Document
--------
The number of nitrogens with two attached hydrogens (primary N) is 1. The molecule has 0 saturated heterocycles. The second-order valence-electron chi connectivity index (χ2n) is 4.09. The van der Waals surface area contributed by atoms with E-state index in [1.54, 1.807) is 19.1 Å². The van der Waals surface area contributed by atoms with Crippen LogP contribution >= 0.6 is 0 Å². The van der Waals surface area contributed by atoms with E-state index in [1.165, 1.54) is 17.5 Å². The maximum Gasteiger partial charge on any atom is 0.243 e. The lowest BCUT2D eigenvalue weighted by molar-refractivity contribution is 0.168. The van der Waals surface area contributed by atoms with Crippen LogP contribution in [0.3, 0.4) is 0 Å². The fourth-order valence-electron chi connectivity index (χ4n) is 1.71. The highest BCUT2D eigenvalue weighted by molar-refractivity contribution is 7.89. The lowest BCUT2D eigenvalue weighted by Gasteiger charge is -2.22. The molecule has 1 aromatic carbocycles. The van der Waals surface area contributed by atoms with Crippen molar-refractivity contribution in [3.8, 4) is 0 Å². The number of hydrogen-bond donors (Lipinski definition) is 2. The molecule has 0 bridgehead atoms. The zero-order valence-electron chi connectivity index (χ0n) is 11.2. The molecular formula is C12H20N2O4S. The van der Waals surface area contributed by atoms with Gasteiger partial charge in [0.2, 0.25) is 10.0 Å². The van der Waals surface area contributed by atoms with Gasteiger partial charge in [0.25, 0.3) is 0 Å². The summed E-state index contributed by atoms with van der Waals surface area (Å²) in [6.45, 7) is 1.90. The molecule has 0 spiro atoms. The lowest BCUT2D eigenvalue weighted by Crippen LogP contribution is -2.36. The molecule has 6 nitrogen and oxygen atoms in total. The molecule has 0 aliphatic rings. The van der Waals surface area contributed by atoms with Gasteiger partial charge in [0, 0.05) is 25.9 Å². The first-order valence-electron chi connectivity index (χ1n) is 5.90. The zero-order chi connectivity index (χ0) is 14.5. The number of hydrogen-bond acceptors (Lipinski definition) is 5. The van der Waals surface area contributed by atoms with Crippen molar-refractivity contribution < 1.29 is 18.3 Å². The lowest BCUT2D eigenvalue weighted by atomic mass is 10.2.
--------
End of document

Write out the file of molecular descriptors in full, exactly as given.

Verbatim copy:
The number of nitrogens with two attached hydrogens (primary N) is 1. The molecule has 0 saturated heterocycles. The second-order valence-electron chi connectivity index (χ2n) is 4.09. The van der Waals surface area contributed by atoms with E-state index in [1.54, 1.807) is 19.1 Å². The van der Waals surface area contributed by atoms with Crippen LogP contribution >= 0.6 is 0 Å². The van der Waals surface area contributed by atoms with E-state index in [1.165, 1.54) is 17.5 Å². The maximum Gasteiger partial charge on any atom is 0.243 e. The lowest BCUT2D eigenvalue weighted by molar-refractivity contribution is 0.168. The van der Waals surface area contributed by atoms with Crippen LogP contribution in [0.3, 0.4) is 0 Å². The fourth-order valence-electron chi connectivity index (χ4n) is 1.71. The highest BCUT2D eigenvalue weighted by molar-refractivity contribution is 7.89. The lowest BCUT2D eigenvalue weighted by Gasteiger charge is -2.22. The molecule has 1 aromatic carbocycles. The van der Waals surface area contributed by atoms with Crippen molar-refractivity contribution in [3.8, 4) is 0 Å². The number of hydrogen-bond donors (Lipinski definition) is 2. The molecule has 0 bridgehead atoms. The zero-order valence-electron chi connectivity index (χ0n) is 11.2. The molecular formula is C12H20N2O4S. The van der Waals surface area contributed by atoms with Gasteiger partial charge in [0.2, 0.25) is 10.0 Å². The van der Waals surface area contributed by atoms with Gasteiger partial charge in [0.25, 0.3) is 0 Å². The summed E-state index contributed by atoms with van der Waals surface area (Å²) in [6.45, 7) is 1.90. The molecule has 0 spiro atoms. The lowest BCUT2D eigenvalue weighted by Crippen LogP contribution is -2.36. The molecule has 6 nitrogen and oxygen atoms in total. The molecule has 0 aliphatic rings. The van der Waals surface area contributed by atoms with Gasteiger partial charge in [0, 0.05) is 25.9 Å². The first-order valence-electron chi connectivity index (χ1n) is 5.90. The zero-order chi connectivity index (χ0) is 14.5. The number of hydrogen-bond acceptors (Lipinski definition) is 5. The van der Waals surface area contributed by atoms with Crippen molar-refractivity contribution < 1.29 is 18.3 Å². The lowest BCUT2D eigenvalue weighted by atomic mass is 10.2.